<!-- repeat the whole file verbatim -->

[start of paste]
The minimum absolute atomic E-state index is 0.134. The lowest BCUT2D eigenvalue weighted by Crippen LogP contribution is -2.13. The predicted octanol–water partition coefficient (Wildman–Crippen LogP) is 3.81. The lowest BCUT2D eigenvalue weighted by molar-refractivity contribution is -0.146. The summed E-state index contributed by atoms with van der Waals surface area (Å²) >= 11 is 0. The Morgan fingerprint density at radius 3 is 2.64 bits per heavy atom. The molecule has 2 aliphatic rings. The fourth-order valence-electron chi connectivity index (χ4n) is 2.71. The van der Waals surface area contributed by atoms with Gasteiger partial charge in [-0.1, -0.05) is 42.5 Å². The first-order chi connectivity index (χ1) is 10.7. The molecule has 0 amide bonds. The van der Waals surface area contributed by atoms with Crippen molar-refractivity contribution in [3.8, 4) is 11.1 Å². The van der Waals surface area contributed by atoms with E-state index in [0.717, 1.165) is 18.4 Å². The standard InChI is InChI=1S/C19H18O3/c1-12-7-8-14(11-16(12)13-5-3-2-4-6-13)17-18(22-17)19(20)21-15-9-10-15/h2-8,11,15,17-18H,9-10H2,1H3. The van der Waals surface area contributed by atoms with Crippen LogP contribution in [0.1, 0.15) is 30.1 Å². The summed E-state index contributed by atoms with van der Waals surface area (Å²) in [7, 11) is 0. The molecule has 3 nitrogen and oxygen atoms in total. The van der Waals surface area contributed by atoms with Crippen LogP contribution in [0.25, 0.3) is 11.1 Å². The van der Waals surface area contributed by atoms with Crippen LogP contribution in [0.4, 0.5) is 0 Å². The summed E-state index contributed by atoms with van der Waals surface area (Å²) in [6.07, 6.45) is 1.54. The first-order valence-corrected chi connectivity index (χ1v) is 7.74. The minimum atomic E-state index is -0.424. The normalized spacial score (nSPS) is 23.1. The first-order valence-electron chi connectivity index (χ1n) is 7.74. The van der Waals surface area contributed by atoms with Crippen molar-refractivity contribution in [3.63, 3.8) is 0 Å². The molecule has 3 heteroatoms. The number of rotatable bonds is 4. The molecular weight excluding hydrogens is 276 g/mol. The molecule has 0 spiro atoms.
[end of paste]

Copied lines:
The minimum absolute atomic E-state index is 0.134. The lowest BCUT2D eigenvalue weighted by Crippen LogP contribution is -2.13. The predicted octanol–water partition coefficient (Wildman–Crippen LogP) is 3.81. The lowest BCUT2D eigenvalue weighted by molar-refractivity contribution is -0.146. The summed E-state index contributed by atoms with van der Waals surface area (Å²) >= 11 is 0. The Morgan fingerprint density at radius 3 is 2.64 bits per heavy atom. The molecule has 2 aliphatic rings. The fourth-order valence-electron chi connectivity index (χ4n) is 2.71. The van der Waals surface area contributed by atoms with Gasteiger partial charge in [-0.1, -0.05) is 42.5 Å². The first-order chi connectivity index (χ1) is 10.7. The molecule has 0 amide bonds. The van der Waals surface area contributed by atoms with Crippen molar-refractivity contribution in [3.8, 4) is 11.1 Å². The van der Waals surface area contributed by atoms with E-state index in [0.717, 1.165) is 18.4 Å². The standard InChI is InChI=1S/C19H18O3/c1-12-7-8-14(11-16(12)13-5-3-2-4-6-13)17-18(22-17)19(20)21-15-9-10-15/h2-8,11,15,17-18H,9-10H2,1H3. The van der Waals surface area contributed by atoms with Crippen LogP contribution in [0.1, 0.15) is 30.1 Å². The summed E-state index contributed by atoms with van der Waals surface area (Å²) in [7, 11) is 0. The molecule has 3 nitrogen and oxygen atoms in total. The van der Waals surface area contributed by atoms with Crippen LogP contribution in [0.25, 0.3) is 11.1 Å². The van der Waals surface area contributed by atoms with Crippen LogP contribution in [0.4, 0.5) is 0 Å². The summed E-state index contributed by atoms with van der Waals surface area (Å²) in [6.07, 6.45) is 1.54. The first-order valence-corrected chi connectivity index (χ1v) is 7.74. The minimum atomic E-state index is -0.424. The normalized spacial score (nSPS) is 23.1. The first-order valence-electron chi connectivity index (χ1n) is 7.74. The van der Waals surface area contributed by atoms with Crippen molar-refractivity contribution in [3.63, 3.8) is 0 Å². The molecule has 3 heteroatoms. The number of rotatable bonds is 4. The molecular weight excluding hydrogens is 276 g/mol. The molecule has 0 spiro atoms.